3.4 million families hungry — survey

MANILA, Philippines – The number of Filipino families who claimed they have experienced hunger due to lack of anything to eat in the past three months soar to 3.4 million households, up by 400,000 families from the previous survey, the Social Weather Stations (SWS) said Tuesday.

But Malacañang said the implementation of the P21-billion Conditional Cash Transfer (CCT) program has nothing to do with the increase in the number of hungry families in the last three months.

Presidential Spokesman Edwin Lacierda said the effectivity of the CCT program is not in any way related the latest SWS survey.

Lacierda said the CCT program is just starting so the critics cannot say that the CCT program is ineffective and resulted in more Filipinos going hungry.

The nationwide survey conducted last Nov. 27-30 by SWS-BusinessWorld showed that of the 1,200 respondents, 18.1 percent or an estimated 3.4 million households claimed they experienced hunger at least once in the last three months.

The measure of hunger refers to involuntary suffering because the respondents answer a survey question that specifies hunger due to lack of anything to eat.

Survey questions about household hunger are directed to the household head, using the phrase “experienced hunger, and did not have anything to eat (nakaranas ng gutom at wala kayong makain).”

SWS noted that the latest figure is higher by 400,000 families from the all-time low 3 million households (15.9 percent) last September, 2010.

It also pointed out that the latest number is four points higher than the 12-year average of 13.7 percent, but still far out from the record-high of 24 percent recorded in December, 2009.

Based on the same survey period, the number of Filipino families who considered themselves poor was at 49 percent or 9.2 million families.

SWS explained that the latest poverty incidence has barely changed from the figure last September, 2010 at 48 percent.

“The rise in overall hunger was due to a two-point increase in moderate hunger or those who experienced it only once or a few times in the last three months,” the pollster pointed out.

It said moderate hunger increased to 15 percent or an estimated 2.8 million families.

Those who claimed they experienced “severe” hunger or those who experienced it “often” or “always” remained at 3.1 percent or an estimated 588,000 households.

The survey results noted that overall hunger rose in all areas except in the Visayas where it stayed at 15.3 percent.

Overall hunger in the rest of Luzon was recorded at 18.3 percent, followed by Mindanao at 18 percent, and Metro Manila at 21.7 percent.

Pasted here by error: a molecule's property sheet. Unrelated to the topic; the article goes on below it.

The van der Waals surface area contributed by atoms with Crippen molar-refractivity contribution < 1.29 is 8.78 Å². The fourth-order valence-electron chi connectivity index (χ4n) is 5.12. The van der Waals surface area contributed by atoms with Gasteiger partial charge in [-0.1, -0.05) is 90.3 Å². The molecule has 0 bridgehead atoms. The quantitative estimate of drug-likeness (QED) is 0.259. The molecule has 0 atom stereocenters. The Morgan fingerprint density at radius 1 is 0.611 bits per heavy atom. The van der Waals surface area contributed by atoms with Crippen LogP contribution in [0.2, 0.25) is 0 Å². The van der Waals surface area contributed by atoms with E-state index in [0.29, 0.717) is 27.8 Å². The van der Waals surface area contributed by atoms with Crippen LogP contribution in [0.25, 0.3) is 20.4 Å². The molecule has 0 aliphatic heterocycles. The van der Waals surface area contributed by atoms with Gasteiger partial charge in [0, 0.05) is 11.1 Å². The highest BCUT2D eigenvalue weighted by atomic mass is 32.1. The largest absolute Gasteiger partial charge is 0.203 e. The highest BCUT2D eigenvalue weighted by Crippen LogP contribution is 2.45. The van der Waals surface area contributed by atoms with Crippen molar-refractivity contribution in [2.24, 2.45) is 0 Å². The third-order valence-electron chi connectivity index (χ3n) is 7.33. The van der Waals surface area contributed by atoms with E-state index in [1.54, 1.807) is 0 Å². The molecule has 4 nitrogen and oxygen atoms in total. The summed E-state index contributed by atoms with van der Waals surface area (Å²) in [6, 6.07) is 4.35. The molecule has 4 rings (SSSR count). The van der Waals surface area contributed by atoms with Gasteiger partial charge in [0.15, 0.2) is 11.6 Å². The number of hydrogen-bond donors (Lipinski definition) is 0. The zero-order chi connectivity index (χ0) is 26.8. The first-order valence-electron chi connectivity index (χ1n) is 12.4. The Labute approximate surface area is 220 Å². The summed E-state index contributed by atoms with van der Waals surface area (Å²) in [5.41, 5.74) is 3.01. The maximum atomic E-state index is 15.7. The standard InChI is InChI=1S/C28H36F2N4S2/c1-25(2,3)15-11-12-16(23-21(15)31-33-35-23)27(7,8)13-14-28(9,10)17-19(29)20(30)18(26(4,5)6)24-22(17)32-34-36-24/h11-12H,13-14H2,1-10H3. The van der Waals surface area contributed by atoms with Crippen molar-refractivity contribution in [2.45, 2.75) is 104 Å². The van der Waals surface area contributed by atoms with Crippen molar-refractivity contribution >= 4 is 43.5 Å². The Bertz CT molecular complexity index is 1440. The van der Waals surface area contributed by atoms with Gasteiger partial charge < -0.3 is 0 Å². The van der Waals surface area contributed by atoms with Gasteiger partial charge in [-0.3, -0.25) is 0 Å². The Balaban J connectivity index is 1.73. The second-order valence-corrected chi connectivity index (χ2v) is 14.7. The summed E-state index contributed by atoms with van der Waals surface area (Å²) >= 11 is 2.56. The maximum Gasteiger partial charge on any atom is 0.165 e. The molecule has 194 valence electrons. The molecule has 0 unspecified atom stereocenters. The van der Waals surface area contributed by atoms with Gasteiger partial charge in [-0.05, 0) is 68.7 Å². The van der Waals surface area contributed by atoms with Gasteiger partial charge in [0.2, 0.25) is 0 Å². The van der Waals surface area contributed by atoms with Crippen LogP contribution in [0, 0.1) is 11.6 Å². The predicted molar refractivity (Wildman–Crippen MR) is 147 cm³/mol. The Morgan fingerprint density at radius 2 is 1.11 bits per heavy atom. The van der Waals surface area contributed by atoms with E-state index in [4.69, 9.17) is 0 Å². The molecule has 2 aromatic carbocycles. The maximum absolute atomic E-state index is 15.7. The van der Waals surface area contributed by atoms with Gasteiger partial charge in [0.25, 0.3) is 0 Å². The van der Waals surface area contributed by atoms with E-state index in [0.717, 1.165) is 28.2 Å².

SWS said moderate hunger in all geographical areas increased; 17.7 percent Metro Manila, 16 percent in Mindanao, 14.7 percent in the rest of Luzon, and 12.7 percent in the Visayas.

Severe hunger increased by only a point in the rest of Luzon with 3.7 percent, but decreased in Mindanao with 2.0 percent, the Visayas at 2.7 percent, and 4.0 percent in Metro Manila.

On poverty, the number of Filipinos who considered themselves are poor has decreased in most areas, except in the rest of Luzon, which recorded an increase of 11 points to 51 percent.

Self-rated poverty declined in Mindanao (from 53 to 44 percent), Visayas (from 61 to 53 percent), and Metro Manila (from 49 to 44 percent).

SWS pointed out that self-rated poverty threshold, or the monthly budget poor households say they need in order not to consider themselves poor in general, stayed sluggish despite considerable inflation, which is an indication of belt-tightening.

SWS cited that as of November 2010 the median poverty thresholds for poor households were P15,000 in Metro Manila, P9,000 in the rest of Luzon, P8,000 in the Visayas and P5,000 in Mindanao.

However, the median food-poverty threshold reached its new high of P9,000 in Metro Manila, higher than the previous P8,000 threshold.

It was at P4,000 for both the rest of Luzon and the Visayas, and at P3,000 in Mindanao.

SWS explained that in Metro Manila, the median poverty threshold of P15,000 was barely above the P10,000 in 2000 even though the Consumer Price Index (CPI)had risen by over 60 percent.

It said the P15,000 is equivalent to only P9,096 in terms of 2000 purchasing power and is a throwback to living standards 15 years ago.

It added that households had tightened their budgets by P1,490, the difference between the November, 2010 median poverty threshold of P15,000 and the P16,490 equivalent (using the CPI of 164.9) of the 2010 threshold.

Meanwhile, Metro Manila’s median food poverty threshold of P9,000 is equivalent to only P5,729 in terms of 2000 purchasing power.

It noted that if one would subtract the P9,000 from the CPI-adjusted equivalent of P9,426 of December, 2000’s P6,000, this translates to a belt-tightening of P426. ).[source]


Post a Comment